'All Is Bright'


Christmas can soften the heart of anyone. That goes for the Grinch and it goes for French-Canadian ex-cons, if you take All Is Bright at its word. The indie gem stars Paul Giamatti as Dennis, a recently paroled Quebecois thief that teams up with his former partner Rene to make a quick but legal buck selling Christmas trees in New York City.

Everything about Dennis' involvement in this scheme is complicated. Leaving his bleak, gray hometown is a violation of the terms of his parole. Doing it with Rene, who is played by Paul Rudd, makes it even more awkward because, in Dennis' absence, he has struck up a relationship with his wife Therese. Giamatti's character is such a forgotten man at home that Therese, who is played by Amy Landecker, has told their daughter Michi that her father is dead.

Dennis is a bearded, balding Charlie Brown. Giamatti, as he has seemed to in about every third movie since American Splendor, operates at a rolling boil, bubbling over with rage on occasion, but trying -- really trying -- to keep it all together.

Dennis has no other real choices, of course. There are no jobs to be had back in Quebec, and with Therese unwilling to tell their daughter that her father isn't actually did, he doesn't exactly have a stable home to which he can return. His limited options notwithstanding, it is what Dennis wants to do with his paycheck that gives All Is Bright its charm. Rather than getting himself back on his feet, Dennis wants to buy a piano for Michi, who has a passion for the instrument, as a Christmas present.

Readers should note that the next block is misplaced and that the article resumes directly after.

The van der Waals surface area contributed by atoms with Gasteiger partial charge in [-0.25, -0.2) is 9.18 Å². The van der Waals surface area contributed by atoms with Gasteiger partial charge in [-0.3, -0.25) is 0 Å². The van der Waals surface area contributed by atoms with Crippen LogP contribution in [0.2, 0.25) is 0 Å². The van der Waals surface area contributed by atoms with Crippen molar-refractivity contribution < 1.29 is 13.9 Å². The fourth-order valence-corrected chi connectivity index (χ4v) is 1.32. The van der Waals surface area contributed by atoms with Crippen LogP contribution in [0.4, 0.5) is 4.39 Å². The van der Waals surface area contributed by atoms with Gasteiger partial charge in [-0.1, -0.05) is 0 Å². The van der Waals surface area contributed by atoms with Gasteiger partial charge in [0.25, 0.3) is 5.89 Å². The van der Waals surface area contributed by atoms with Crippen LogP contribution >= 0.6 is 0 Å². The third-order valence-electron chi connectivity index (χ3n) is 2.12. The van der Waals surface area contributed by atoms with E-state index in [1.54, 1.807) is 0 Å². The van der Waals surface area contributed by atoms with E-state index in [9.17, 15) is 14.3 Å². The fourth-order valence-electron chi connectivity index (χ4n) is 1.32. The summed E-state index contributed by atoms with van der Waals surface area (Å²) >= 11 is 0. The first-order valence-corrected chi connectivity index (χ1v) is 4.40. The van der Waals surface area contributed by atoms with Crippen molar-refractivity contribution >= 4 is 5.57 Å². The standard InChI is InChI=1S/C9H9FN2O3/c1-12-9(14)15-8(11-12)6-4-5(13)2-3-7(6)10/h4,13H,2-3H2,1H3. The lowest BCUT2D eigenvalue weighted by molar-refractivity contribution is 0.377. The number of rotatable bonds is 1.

With that, rather than his miserable life, to work for,

Dennis is able to tolerate, just barely, Rene's dopiness and the wretched spot they end up occupying in New York City -- only an unexpected friendship with Sally Hawkins' Olga helping him through the whole experience.

The film's quirky premise and the presence of Giamatti and Rudd might make it seem like a comedy, but its sense of humor is dry and melancholy. There's more genuine heart to All Is Bright than anything else really. It's such an odd and under-marketed film that I don't expect it will become a Christmas classic ... soon. Given its dark tone, it's probably safe to say it won't ever be a Christmas classic. There's only room for one Charlie Brown, after all.

That doesn't mean it shouldn't. The modest dreams of Giamatti's character -- to give his estranged daughter the one thing she really wants on Christmas even as life deals him one bad hand after another -- encapsulates the holiday spirit better than most films have.